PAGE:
Why Millenials Fear the Future – Part I: The Inevitability of Climate Change

Anxiety: no other feeling does a better job of describing the current mental state of the Millennial Generation. Much of this anxiety stems from the fact that we are entering adulthood on the crest of a massive wave of advancement – a wave that could crash at any moment and that is being driven by forces moving far more swiftly than our ability to control them.

From climate change to automation to human enhancement, we’re inheriting a world on the cusp of radical transformations, many of which feel like they’re already out of our hands. And that is a very scary feeling…


Climate change is a prime example.

Scientists tell us that if we want to avoid catastrophic consequences, we have to limit global warming to 2 degrees Celsius (3.6 F), as compared to the world’s pre- industrial revolution average.

In 2011, the IPCC determined that if we wanted to stay below this 2-degree limit, we could only emit 1,000 more gigatons (GT = 1 billion tons) of carbon into Earth’s atmosphere; nearly every developed country in the world signed off on this global “carbon budget”. In the four years since then, we’ve poured another 150 GT of carbon into the atmosphere, reducing that budget to just 850 GT.

shell carbon pollution

Here’s the thing: if we burned all of the world’s proven reserves of oil, coal and gas, we would release nearly 2,800 GT of carbon into the atmosphere — nearly four times more than the carbon budget prescribed by the IPCC.

Proven reserves are typically defined as reserves that have at least a 90 percent probability of being extracted. That’s a scary thought when you consider that we would need to leave almost three-quarters of those reserves in the ground to stay under our 2-degree limit.

It’s worth noting here that the IPCC’s 1,000-GT carbon budget is based on the assumption that we will rapidly cut back on deforestation and other sources of climate change in the near future. If we fail to address those issues, however, we could have as little as 300 GT left in our carbon budget. Have fun trying to convince Shell, Exxon, BP and the gang to leave 90 percent of their proven reserves in the ground.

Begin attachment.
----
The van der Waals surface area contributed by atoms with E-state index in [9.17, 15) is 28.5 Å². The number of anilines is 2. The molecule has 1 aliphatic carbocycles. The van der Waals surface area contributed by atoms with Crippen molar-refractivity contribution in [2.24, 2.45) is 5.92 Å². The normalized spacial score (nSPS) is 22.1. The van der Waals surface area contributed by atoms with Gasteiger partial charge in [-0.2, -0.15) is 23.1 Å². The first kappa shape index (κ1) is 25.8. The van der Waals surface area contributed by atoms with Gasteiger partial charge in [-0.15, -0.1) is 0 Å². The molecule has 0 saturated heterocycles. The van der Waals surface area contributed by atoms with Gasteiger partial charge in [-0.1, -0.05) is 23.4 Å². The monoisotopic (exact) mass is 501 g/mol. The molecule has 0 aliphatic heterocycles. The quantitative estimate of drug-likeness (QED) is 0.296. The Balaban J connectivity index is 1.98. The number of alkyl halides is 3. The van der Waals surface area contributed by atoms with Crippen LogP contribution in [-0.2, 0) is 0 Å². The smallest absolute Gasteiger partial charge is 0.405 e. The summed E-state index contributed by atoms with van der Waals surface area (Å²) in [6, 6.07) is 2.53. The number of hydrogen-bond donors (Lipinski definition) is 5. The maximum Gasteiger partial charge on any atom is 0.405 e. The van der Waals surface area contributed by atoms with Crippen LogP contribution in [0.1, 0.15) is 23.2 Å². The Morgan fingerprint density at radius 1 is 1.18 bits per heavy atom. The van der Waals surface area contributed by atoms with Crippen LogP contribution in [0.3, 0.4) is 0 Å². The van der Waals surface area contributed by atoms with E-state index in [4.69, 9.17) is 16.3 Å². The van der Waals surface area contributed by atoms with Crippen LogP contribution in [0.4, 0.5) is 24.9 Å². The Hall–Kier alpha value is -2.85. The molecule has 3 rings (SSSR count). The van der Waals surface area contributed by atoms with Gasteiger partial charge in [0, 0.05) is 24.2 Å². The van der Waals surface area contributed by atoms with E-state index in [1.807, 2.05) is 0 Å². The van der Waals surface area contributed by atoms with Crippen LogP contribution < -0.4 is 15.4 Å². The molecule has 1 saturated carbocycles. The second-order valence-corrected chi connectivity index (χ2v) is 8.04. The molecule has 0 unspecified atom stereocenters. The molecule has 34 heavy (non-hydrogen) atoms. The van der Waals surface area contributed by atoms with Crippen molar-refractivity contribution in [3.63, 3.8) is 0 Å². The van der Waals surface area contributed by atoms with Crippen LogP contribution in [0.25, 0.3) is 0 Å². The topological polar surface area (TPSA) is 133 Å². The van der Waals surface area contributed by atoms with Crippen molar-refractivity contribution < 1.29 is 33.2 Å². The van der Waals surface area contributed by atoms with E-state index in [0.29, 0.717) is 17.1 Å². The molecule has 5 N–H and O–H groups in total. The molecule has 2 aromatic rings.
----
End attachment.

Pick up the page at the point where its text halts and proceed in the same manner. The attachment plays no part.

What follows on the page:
And here’s the kicker: even if we manage to stay within the carbon budget prescribed by the IPCC, there’s still a one in three chance that the Earth will warm by more than 2 degrees anyways. Real comforting, guys…

carbon budget graphic

The ironic thing about this whole discussion is that right now, the issue of climate change is getting more international attention than ever before. Both the United States and China have made notable climate pledges within the last few months, and the United Nations is preparing to host the historic COP21 climate conference in Paris next month. The conference, which will be held from November 30 to December 11, aims to craft a legally binding global agreement on climate change.

In preparation for the conference, each of the 147 attending countries had to submit a proposal outlining measures to limit greenhouse emissions. Unfortunately, scientists who recently analyzed those submissions came to the conclusion that all of them were woefully inadequate. The Guardian reports,

[The proposed emission cuts] still fall well short of the amount needed to prevent a 2C warming by 2100, a fact that will be underlined later this week when the Grantham Research Institute releases its analysis of the COP21 submissions. This will show that the world’s carbon emissions, currently around 50bn tonnes a year, will still rise over the next 15 years, even if all the national pledges made to the UN are implemented. The institute’s figures suggest they will reach 55bn to 60bn by 2030. 

To put that figure in context, the world will have to cut emissions to 36bn billion tonnes of carbon to have a 50-50 chance of keeping temperatures below 2C, scientists have calculated. Current pledges will not bring the planet near that reduced output.

climate policymakers

That’s the modern reality of climate change: we know what we have to do to prevent it, but we’ve gotten so addicted to fossil fuels that we’re simply unwilling to take the necessary action.

I don’t want to completely disparage the COP21 conference, because any step in the right direction is a good thing. But with the problem of climate change, we simply don’t have the time for slow and steady progress. If we want to give ourselves a fighting chance of avoiding the disastrous consequences of 2C warming, we have to make drastic changes — not in 20 years, not in 10 years, but right now.

Unfortunately, all signs seem to indicate that we’re far from being ready to do make those changes. And as someone who plans to inhabit this planet for at least another 60 years, that makes me extremely apprehensive about the future.

BONUS: On Monday (Nov. 9), the World Meteorological Organization published a new report that, “showed strong growth — and new records — in the concentrations of all three of the most important heat-trapping gases,” the National Post reports.

Speaking about the report’s findings, WMO Secretary General Michel Jarraud said,

“We are moving into unchartered territory at a frightening speed.”

I can’t think of a better quote to sum up our current predicament.

Editor’s Note: This is part one in a four-part series about the challenges facing millennials as we look ahead into the future. Be sure to come back tomorrow for Part II: Technology, Automation, and the Obsolete Human Worker.

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